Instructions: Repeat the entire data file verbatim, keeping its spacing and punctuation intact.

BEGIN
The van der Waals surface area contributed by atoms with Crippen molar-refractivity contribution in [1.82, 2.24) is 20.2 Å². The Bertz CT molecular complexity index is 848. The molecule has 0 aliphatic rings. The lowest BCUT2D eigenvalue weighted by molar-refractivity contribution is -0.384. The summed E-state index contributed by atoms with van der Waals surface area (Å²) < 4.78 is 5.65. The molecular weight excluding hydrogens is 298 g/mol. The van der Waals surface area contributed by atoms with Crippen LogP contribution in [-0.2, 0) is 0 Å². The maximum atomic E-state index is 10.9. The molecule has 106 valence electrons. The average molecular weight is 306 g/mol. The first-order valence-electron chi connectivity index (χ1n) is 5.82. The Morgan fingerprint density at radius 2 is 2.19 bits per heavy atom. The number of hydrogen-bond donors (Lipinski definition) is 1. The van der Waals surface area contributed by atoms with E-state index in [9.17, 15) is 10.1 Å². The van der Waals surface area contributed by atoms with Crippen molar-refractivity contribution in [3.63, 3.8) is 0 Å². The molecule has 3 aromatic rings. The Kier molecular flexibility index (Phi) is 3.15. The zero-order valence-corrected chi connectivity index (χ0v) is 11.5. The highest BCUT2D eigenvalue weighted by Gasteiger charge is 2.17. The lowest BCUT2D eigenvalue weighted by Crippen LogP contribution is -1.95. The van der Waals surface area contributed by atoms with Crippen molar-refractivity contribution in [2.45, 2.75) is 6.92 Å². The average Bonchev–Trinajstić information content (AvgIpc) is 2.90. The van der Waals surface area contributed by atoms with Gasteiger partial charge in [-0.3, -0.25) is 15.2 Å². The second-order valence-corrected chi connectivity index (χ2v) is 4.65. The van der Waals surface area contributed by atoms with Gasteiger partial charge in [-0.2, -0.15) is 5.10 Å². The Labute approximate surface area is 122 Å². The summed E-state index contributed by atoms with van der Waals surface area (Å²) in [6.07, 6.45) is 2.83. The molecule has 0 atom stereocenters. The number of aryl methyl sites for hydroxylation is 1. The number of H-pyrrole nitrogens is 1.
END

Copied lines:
The van der Waals surface area contributed by atoms with Crippen molar-refractivity contribution in [1.82, 2.24) is 20.2 Å². The Bertz CT molecular complexity index is 848. The molecule has 0 aliphatic rings. The lowest BCUT2D eigenvalue weighted by molar-refractivity contribution is -0.384. The summed E-state index contributed by atoms with van der Waals surface area (Å²) < 4.78 is 5.65. The molecular weight excluding hydrogens is 298 g/mol. The van der Waals surface area contributed by atoms with Crippen LogP contribution in [-0.2, 0) is 0 Å². The maximum atomic E-state index is 10.9. The molecule has 106 valence electrons. The average molecular weight is 306 g/mol. The first-order valence-electron chi connectivity index (χ1n) is 5.82. The Morgan fingerprint density at radius 2 is 2.19 bits per heavy atom. The number of hydrogen-bond donors (Lipinski definition) is 1. The van der Waals surface area contributed by atoms with E-state index in [9.17, 15) is 10.1 Å². The van der Waals surface area contributed by atoms with Crippen molar-refractivity contribution in [3.63, 3.8) is 0 Å². The molecule has 3 aromatic rings. The Kier molecular flexibility index (Phi) is 3.15. The zero-order valence-corrected chi connectivity index (χ0v) is 11.5. The highest BCUT2D eigenvalue weighted by Gasteiger charge is 2.17. The lowest BCUT2D eigenvalue weighted by Crippen LogP contribution is -1.95. The van der Waals surface area contributed by atoms with Crippen molar-refractivity contribution in [2.45, 2.75) is 6.92 Å². The average Bonchev–Trinajstić information content (AvgIpc) is 2.90. The van der Waals surface area contributed by atoms with Gasteiger partial charge in [-0.3, -0.25) is 15.2 Å². The second-order valence-corrected chi connectivity index (χ2v) is 4.65. The van der Waals surface area contributed by atoms with Gasteiger partial charge in [-0.2, -0.15) is 5.10 Å². The Labute approximate surface area is 122 Å². The summed E-state index contributed by atoms with van der Waals surface area (Å²) in [6.07, 6.45) is 2.83. The molecule has 0 atom stereocenters. The number of aryl methyl sites for hydroxylation is 1. The number of H-pyrrole nitrogens is 1.